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## Main Question or Discussion Point

Hi all,

Sorry if this post is a bit wordy but I've been going round in circles and I thought I'd see if anyone on here can help, it's also my first post so be nice...

I've been trying to understand how Newton miscalculated the speed of sound. I know that he thought that the propagation of a sound wave was an isothermal process and he worked out the speed based on air's elasticity and density. I'm also aware that it is actually an adiabatic process. I understand this to the point that there is a local change in temperature due to the compression and rarefaction half - cycles of the waveform and that the these changes occur so quickly that no heat can enter or leave the cycle, hence an adiabatic process. What I don't understand is why this heating and cooling cause the speed of sound to increase? I have a few ideas but I haven't been able to find an explanation anywhere and am beginning to think this because the answer is so obvious it doesn't need saying!!! Any help with this will be greatly appreciated.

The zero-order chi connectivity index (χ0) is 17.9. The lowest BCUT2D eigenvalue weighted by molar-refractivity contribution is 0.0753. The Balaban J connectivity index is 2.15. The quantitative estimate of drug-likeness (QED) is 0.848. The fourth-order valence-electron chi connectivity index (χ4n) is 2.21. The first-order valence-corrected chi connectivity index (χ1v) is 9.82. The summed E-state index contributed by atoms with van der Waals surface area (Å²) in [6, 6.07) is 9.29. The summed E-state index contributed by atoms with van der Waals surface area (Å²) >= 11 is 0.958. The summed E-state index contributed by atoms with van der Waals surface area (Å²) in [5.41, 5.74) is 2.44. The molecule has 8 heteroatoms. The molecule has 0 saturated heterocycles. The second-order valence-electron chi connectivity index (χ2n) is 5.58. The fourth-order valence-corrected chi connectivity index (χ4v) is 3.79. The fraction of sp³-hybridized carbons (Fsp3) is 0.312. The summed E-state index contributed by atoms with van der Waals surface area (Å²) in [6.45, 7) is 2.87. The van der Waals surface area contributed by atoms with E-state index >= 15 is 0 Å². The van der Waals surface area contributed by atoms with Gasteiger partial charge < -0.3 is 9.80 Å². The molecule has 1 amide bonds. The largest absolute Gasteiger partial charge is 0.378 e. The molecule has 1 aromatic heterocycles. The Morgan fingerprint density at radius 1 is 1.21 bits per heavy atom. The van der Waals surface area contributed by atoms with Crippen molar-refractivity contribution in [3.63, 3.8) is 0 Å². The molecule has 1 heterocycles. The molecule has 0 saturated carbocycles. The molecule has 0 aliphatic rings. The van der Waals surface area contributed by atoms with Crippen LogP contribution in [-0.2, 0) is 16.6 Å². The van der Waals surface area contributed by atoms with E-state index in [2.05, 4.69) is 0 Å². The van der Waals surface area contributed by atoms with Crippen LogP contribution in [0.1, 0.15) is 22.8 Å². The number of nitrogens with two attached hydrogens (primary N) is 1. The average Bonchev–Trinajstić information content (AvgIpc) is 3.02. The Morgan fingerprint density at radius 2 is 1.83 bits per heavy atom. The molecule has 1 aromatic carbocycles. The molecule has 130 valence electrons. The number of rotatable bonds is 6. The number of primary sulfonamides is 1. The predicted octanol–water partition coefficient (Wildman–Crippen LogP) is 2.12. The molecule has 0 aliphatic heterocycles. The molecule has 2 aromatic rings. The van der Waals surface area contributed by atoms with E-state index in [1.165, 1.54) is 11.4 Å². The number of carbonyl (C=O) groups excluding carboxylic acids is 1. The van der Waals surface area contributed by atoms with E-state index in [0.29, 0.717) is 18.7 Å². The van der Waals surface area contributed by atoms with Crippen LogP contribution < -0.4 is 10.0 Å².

Thanks

Justin

Sorry if this post is a bit wordy but I've been going round in circles and I thought I'd see if anyone on here can help, it's also my first post so be nice...

I've been trying to understand how Newton miscalculated the speed of sound. I know that he thought that the propagation of a sound wave was an isothermal process and he worked out the speed based on air's elasticity and density. I'm also aware that it is actually an adiabatic process. I understand this to the point that there is a local change in temperature due to the compression and rarefaction half - cycles of the waveform and that the these changes occur so quickly that no heat can enter or leave the cycle, hence an adiabatic process. What I don't understand is why this heating and cooling cause the speed of sound to increase? I have a few ideas but I haven't been able to find an explanation anywhere and am beginning to think this because the answer is so obvious it doesn't need saying!!! Any help with this will be greatly appreciated.

Thanks

Justin